EXO Squad is a game for the Sega Genesis made in 1995. It was developed by Novotrade International, who later became Appaloosa Interactive, and published by Playmates Interactive Entertainment Ltd.. Based on the popular cartoon, the game follows three of the main characters of the show- J.T. Marsh, Wolf Bronski, and Rita Torres- before the events of the show actually take place. Each character has unique game play styles and objectives, although they fall into action gameplay stereo types. The game animates and plays very similarly to a another Novotrade game for the Genesis, Cyborg Justice, and has gameplay elements of both that and Sega arcade classic After Burner.
The most notable aspect of the game is the single player mode's heavy reliance on narrative in the game. Cutscenes are extensively used during the single player campaign, with each level having a rough explanation for what is taking place in the game. These usually consist of still pictures with scrolling text, but on occasion include frames of animation for, say, the narrowing of eyes in response to a question posed by the events at hand, or just generally talking. Every mission ends with a password and another cut scene, giving a rough link to the next mission at hand. This serves to feel a lot like the source material, with the same kind of post-event jumps that do not show the aftermath of whatever event is taking place.
Gameplay divides itself into two different modes, Arcade Mode and Duel Mode. Story mode is the single player component of the game, where the player guides the three characters through an unfolding narrative involving time travel, bioengineering, and man-made super humans named Neosapiens.
The gameplay has a few overarching elements. Every game style has the same health system, a radial dial in the top left corner that moves counter clockwise as you lose health. The dial can contain eleven tanks, or rotations, around the circle. Full health is marked with an F, for full, and from there it counts down from F to zero. By the time the last lap is completed on the zero, the character explodes and the level resets. Check points are very rare, and progression is managed through passwords instead of a battery save. The game only utilizes the A, B, and C buttons on the Genesis controller, with no support for six button controls.
J.T. Marsh's gameplay consists of Afterburner style flight combat. Using the D-Pad, the player moves from left to right, the up and down arrows serving to move JT from one horizontal plane of play to another. J.T. had a standard arsenal compared to the rest of the characters. The A button would fire a regular gatling gun, and the B button, when held, charged a cannon. It was possible to fire the machine gun while charging the cannon, and is definitely a useful strategy for later in the levels. The C button engages evasive manuvering, allowing the player to move much faster and outrun lock-ons that boss characters, which were other Exoskeletal robots (entitled E-Frames) piloted by villainous Neo Sapiens. The boss characters only have one attack, which consist of powerful gatling guns that lock on and deplete health incredibly quickly. If the lock on is not evaded, the fight can be ended in mere seconds.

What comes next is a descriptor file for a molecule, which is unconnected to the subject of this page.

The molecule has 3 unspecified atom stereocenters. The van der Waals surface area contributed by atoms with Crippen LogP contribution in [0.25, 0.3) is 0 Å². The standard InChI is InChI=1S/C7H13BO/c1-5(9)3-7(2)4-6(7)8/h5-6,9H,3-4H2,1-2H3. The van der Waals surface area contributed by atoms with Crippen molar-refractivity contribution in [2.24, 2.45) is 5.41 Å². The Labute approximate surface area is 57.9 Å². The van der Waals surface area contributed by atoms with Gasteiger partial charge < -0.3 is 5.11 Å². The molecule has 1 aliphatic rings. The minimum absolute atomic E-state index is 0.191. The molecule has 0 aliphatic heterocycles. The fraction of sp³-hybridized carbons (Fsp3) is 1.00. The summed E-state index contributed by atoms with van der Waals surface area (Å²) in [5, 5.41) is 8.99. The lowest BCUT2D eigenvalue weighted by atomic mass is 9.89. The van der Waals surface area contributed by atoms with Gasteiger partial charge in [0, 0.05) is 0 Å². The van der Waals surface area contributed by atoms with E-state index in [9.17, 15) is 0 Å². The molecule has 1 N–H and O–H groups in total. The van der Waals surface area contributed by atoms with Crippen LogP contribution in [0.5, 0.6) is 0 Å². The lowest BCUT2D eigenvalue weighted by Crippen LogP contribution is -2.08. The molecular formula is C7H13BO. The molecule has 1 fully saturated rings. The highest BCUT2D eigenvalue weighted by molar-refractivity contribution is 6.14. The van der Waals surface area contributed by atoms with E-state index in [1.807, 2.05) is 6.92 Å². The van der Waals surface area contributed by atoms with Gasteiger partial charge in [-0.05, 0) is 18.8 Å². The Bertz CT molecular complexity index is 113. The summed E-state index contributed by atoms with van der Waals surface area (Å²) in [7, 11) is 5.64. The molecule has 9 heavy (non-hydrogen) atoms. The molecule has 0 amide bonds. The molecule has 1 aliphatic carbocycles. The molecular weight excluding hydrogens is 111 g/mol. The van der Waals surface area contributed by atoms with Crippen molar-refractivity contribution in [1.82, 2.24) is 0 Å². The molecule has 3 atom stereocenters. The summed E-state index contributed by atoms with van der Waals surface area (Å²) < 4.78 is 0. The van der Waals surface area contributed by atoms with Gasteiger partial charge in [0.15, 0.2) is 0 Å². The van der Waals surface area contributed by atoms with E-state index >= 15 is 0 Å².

Wolf's gameplay strongly resembles the side scrolling elements of Cyborg Justice, mostly due to the animation style. Wolf walks his E-Frame from left to right, powering through opposition with heavy weapons fire. The D-Pad has two functions: Wolf only moves forwards if told, but he crouches by pressing Left. The game does not allow the player to turn around in these levels. Up and down on the D-Pad are used to move Wolf's crosshairs up and down, allowing him to aim at targets. The A button initiates a shield that causes Wolf to glow blue and reflect most damage, the exceptions being direct contact with enemies and missiles. The B button serves as both his gatling gun and cannon. Pressing B fires the regular gun, while holding and then releasing B causes the cannon to discharge. The C button is used to jump, mainly over obstacles like pits. Bossfights for Wolf's levels consist of heavily armed E-Frames remaining stationary and firing upon Wolf, with simple patterns.
Rita's gameplay is a side scrolling duel between two E-Frames, hers and an enemy's. The tutorial is left to be very vague, which encourages discovery. The gameplay in these stages is by far the most entertaining of the three. The D-Pad is directional movement, with the up button causing the E-Frame to begin to hover. The A button doubles as both the shield and a large, overhanded slamming punch. The B button also pulls double duty, serving as projectiles (cannon or missiles, depending on how long the gun is charged) and also straight punches and lunges. The C button is used for complicated manuvers and attacks, and needs input from the D-Pad to function at it's best. Up and C causes RIta to do a front flipping kick. Forward and C initiates a large dashing knee attack. Backwards and C is a form of teleport, where the E-Frame dashes to the other side of the screen, turns around, and fires a downward shot. Down and C makes the player lay down. From here, the player can dodge the charged shots like missiles, shoot the cannon, or lift a foot and kick an approaching apponent.
The most interesting thing about Rita's stages is the counter-active nature of all the attacks. Moves have priority, and it is established through common sense instead of rules. For instance, while the front flip kick will leap over the ducking lunge, the attacker is left open for the overhand strike. Laying down makes the player an ample target for the teleport fire, and on and on. The gameplay of these stages is so solid that it seves as the game's multiplayer mode, randomly shuffling between three enemy E-Frames, Wolf, and Rita.